Preliminary findings of the Professional Planner/CoreData Future of Advice Survey show that a useful first step a significant number of advice businesses could take to help them negotiate the uncertainty of the next several years is to create a robust business plan.
The research is revealing an industry largely underprepared for the changes set to sweep through it. Even as the industry plunges into a period of unparalleled turmoil, the research has found that a quarter (25.5 per cent) of financial advice firms simply have no formal plan for how they intend to deal with changes to education and professional standards and to whatever recommendations the Royal Commission runs up the flagpole later this month.
Fewer than half (46.7 per cent) of advice businesses say that “to some extent” they have a plan. So all up, more than 70 per cent of advice businesses have no or only some idea of how they intend to grow – whether they measure it by revenue, number of clients, funds under management (FUM), profit, or some other metric. [caption id="attachment_1697" align="aligncenter" width="900"] Source: CoreData[/caption]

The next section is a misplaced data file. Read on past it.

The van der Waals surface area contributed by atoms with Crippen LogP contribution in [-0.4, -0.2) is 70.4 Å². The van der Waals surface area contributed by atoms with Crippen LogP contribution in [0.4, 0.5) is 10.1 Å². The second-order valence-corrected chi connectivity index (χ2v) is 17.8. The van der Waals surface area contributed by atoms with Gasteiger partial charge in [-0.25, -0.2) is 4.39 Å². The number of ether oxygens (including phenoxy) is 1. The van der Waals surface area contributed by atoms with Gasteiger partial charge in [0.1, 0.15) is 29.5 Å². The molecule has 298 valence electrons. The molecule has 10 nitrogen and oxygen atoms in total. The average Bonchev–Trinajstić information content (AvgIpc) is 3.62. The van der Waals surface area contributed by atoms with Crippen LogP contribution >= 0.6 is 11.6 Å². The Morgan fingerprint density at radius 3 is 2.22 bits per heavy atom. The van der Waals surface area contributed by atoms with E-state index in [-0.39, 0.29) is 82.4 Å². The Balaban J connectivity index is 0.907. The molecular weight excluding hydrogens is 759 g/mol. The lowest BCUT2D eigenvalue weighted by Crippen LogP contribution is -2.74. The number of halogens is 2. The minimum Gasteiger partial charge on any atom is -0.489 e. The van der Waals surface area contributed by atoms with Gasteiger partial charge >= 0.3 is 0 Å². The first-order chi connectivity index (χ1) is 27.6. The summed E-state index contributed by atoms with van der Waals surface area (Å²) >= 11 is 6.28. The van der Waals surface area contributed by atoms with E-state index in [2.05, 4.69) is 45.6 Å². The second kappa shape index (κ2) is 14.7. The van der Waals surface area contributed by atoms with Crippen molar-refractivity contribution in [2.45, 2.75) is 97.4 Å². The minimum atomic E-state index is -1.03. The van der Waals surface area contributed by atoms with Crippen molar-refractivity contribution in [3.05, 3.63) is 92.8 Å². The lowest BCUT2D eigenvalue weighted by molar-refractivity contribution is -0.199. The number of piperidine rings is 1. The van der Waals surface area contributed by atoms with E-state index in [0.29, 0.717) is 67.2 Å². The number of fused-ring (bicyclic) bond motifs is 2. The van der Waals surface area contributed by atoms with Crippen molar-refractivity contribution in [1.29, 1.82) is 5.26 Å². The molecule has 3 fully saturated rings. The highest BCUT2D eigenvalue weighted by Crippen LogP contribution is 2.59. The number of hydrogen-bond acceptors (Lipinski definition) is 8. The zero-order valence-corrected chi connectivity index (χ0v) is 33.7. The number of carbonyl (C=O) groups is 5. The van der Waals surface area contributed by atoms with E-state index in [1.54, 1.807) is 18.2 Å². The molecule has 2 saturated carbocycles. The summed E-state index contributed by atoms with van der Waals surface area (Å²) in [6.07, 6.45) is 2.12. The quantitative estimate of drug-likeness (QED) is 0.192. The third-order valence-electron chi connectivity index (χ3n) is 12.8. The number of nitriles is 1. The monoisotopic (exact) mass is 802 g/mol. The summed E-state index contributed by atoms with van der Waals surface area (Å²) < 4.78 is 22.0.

Effective planning is most important and most difficult when times are most uncertain. But to an extent, advice practices have rarely had to produce detailed business plans before – as a licensee head described it recently, “advisers don’t run a business, they run a revenue stream”. As long as revenue keeps rolling in, everything is fine. But at the end of the day if revenue doesn’t exceed expenses and produce a profit it’s a meaningless indicator.
Even so, revenue is still how most advice firms gauge success. It’s reflected in the practice of valuing advice businesses on a multiple of revenue, and it will remain a focus while it’s still the basis of buyer-of-last-resort (BOLR) agreements.
Almost three-quarters (73 per cent) of advice businesses say revenue is the most meaningful measure of growth, followed by number of clients (9.3 per cent) and FUM (8.1 per cent). Less than 4 per cent of nominate profit or earnings before interest and tax (EBIT) is the most meaningful measure. Some nominate “client satisfaction” and “quality of advice”.